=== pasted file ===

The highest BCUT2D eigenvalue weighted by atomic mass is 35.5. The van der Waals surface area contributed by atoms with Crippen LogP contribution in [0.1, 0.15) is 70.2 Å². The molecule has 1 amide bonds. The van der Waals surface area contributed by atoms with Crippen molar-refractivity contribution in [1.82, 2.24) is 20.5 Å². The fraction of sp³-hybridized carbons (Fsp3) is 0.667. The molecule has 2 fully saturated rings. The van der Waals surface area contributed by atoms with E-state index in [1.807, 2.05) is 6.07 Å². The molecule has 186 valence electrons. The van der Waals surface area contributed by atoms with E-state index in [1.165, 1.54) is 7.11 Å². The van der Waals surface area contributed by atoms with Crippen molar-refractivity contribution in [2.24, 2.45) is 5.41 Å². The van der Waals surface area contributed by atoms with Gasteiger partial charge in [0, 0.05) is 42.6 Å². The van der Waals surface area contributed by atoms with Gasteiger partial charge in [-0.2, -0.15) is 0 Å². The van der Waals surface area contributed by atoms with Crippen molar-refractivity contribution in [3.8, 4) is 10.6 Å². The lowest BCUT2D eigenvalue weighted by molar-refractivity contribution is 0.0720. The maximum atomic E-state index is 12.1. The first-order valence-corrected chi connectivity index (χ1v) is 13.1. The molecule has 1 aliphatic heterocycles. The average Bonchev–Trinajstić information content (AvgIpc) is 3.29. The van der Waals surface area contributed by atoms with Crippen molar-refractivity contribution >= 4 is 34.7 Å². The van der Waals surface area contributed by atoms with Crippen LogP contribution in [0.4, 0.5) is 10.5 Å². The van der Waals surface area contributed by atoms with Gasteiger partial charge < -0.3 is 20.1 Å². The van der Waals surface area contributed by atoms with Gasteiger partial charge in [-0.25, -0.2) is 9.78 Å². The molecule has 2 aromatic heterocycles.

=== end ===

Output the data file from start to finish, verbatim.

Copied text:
The highest BCUT2D eigenvalue weighted by atomic mass is 35.5. The van der Waals surface area contributed by atoms with Crippen LogP contribution in [0.1, 0.15) is 70.2 Å². The molecule has 1 amide bonds. The van der Waals surface area contributed by atoms with Crippen molar-refractivity contribution in [1.82, 2.24) is 20.5 Å². The fraction of sp³-hybridized carbons (Fsp3) is 0.667. The molecule has 2 fully saturated rings. The van der Waals surface area contributed by atoms with E-state index in [1.807, 2.05) is 6.07 Å². The molecule has 186 valence electrons. The van der Waals surface area contributed by atoms with E-state index in [1.165, 1.54) is 7.11 Å². The van der Waals surface area contributed by atoms with Crippen molar-refractivity contribution in [2.24, 2.45) is 5.41 Å². The van der Waals surface area contributed by atoms with Gasteiger partial charge in [0, 0.05) is 42.6 Å². The van der Waals surface area contributed by atoms with Gasteiger partial charge in [-0.2, -0.15) is 0 Å². The van der Waals surface area contributed by atoms with Crippen molar-refractivity contribution in [3.8, 4) is 10.6 Å². The lowest BCUT2D eigenvalue weighted by molar-refractivity contribution is 0.0720. The maximum atomic E-state index is 12.1. The first-order valence-corrected chi connectivity index (χ1v) is 13.1. The molecule has 1 aliphatic heterocycles. The average Bonchev–Trinajstić information content (AvgIpc) is 3.29. The van der Waals surface area contributed by atoms with Crippen molar-refractivity contribution >= 4 is 34.7 Å². The van der Waals surface area contributed by atoms with Crippen LogP contribution in [0.4, 0.5) is 10.5 Å². The van der Waals surface area contributed by atoms with Gasteiger partial charge < -0.3 is 20.1 Å². The van der Waals surface area contributed by atoms with Gasteiger partial charge in [-0.25, -0.2) is 9.78 Å². The molecule has 2 aromatic heterocycles.